The instrument layout is conventional and legible, supported by the standard (across the model line-up) 10.0-inch touchscreen integrated tidily into the centre console, which also has a triangular grab-handle on its left side for the front passenger (a la F-Type). As some words of advice, it is best to establish what you need to display on the screen prior to moving off, because its little graphic icons are difficult to locate when on the move. It is worth noting that connectivity is not intuitive, although a mobile-phone can be linked to its hardware with moderate ease. There are plenty of power/USB sockets to choose from. Yet, the dashboard layout is free of excess switchgear, which is just as well, as what remains is not of the highest quality, which is disappointing in what should be a higher-end model.
There is plenty of adjustability to the front seats, although rear seat occupants will suffer in cramped quarters, both in terms of head and legroom behind taller front seat occupants. The boot is of modest proportions, with the space expanding usefully, when the rear seatbacks are flopped forwards. The steering column also adjusts through a wide range to provide a good driving position, the excellent hip-height access being aided by the car’s tall stance.
Refinement levels are excellent, the diesel engine emitting a distant but not unpleasant grumble, while the gear ratios slush gently up the ’box, until reaching the exceptionally relaxed 45mph/1,000rpm ninth gear. Even a 70mph motorway cruise demands less than 1,800rpm, although you should not expect rip-snorting mid-range acceleration from this version of the E-Pace.
Remember that E-Pace prices start at a moderate £31k give or take a few quid and that Jaguar dealers are exceptionally willing to talk ‘discounts’ without menaces, even this version is a ‘mere’ £33,735, prior to factoring-in the various options, which can soon tip the balance towards £40k. However, something about which I have railed endlessly for more than the past decade is the relative lack of ‘Jaguarness’ inherent to the current brand. In the pursuit of greater popularity, the company has elected to reduce those qualities that Jaguar buyers once expected, which is another pressing issue in the antipathy that is felt around the sales arena but to which Jaguar Cars appears to be blind.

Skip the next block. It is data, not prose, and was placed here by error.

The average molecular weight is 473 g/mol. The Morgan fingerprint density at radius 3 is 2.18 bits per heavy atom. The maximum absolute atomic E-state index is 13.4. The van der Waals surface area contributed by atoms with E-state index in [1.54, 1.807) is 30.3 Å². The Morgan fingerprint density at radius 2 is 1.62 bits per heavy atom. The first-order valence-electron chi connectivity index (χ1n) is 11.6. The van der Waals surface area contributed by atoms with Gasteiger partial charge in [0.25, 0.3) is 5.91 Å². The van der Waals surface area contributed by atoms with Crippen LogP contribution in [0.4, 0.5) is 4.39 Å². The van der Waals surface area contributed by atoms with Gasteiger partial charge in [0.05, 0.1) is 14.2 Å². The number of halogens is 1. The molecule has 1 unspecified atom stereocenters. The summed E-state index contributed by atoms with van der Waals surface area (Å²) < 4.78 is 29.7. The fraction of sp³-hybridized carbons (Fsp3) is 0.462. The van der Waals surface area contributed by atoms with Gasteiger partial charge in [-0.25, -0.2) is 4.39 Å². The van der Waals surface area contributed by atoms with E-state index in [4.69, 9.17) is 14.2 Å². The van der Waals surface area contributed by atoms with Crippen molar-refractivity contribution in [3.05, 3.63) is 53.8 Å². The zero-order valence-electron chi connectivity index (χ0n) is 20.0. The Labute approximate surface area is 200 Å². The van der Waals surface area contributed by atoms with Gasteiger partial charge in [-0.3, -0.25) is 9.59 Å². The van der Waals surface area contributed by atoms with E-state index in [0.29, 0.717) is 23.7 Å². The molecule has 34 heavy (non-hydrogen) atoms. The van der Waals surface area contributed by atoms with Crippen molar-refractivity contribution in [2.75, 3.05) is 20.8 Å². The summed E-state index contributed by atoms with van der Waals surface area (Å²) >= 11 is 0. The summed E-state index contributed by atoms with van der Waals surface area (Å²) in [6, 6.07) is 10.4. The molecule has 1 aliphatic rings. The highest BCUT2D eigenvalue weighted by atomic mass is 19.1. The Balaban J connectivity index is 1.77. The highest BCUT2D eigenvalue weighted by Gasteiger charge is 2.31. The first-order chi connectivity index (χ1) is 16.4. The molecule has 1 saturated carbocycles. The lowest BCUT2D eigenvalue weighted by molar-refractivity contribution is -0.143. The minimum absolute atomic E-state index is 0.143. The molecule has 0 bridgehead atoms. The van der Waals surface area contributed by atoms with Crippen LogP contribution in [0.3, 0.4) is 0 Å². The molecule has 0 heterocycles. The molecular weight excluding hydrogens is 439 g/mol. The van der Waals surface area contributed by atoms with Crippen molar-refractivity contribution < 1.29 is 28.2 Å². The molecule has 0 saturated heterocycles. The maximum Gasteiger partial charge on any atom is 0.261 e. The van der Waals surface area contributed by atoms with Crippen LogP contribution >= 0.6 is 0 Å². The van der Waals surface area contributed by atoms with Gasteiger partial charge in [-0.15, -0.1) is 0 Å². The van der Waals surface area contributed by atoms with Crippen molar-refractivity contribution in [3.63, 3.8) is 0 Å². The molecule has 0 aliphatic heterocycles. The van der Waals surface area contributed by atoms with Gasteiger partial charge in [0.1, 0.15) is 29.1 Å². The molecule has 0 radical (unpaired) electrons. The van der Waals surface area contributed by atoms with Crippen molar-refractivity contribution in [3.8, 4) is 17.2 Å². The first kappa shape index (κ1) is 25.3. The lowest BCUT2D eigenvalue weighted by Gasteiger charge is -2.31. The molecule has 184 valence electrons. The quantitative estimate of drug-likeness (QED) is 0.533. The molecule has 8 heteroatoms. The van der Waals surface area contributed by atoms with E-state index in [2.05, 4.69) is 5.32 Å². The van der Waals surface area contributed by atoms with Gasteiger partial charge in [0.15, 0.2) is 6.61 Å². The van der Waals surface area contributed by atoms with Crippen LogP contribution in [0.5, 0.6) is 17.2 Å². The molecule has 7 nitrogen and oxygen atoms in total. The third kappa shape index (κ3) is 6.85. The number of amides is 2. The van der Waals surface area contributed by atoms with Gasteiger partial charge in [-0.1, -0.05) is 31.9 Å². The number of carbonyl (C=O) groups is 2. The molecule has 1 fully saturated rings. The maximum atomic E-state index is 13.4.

Having anticipated even a hint of the aforementioned overriding brand value at the helm, I found the E-Pace to be discombobulatingly ordinary and significantly more front-wheel biased than it should be. Chucking it around Lincolnshire’s back doubles was not as rewarding as it might have been (maybe the optional Sports suspension would help?), an aspect not aided by the slow-witted auto-box and weight-amplified performance envelope. While the car’s low-speed ride quality can be a little nuggety, it levels out at higher speeds, when it rides sublimely, aided by the really superb steering responses. Grip levels were average.
To be frank, I wanted to like the E-Pace. It looks pretty. However, I could not envisage living with one, as far too much of the car simply does not meet the Jaguar brief and that is the final crushing blow to a model that should have whisked Jaguar into mainstream brilliance but has not done so. ‘Caveat emptor’ applies.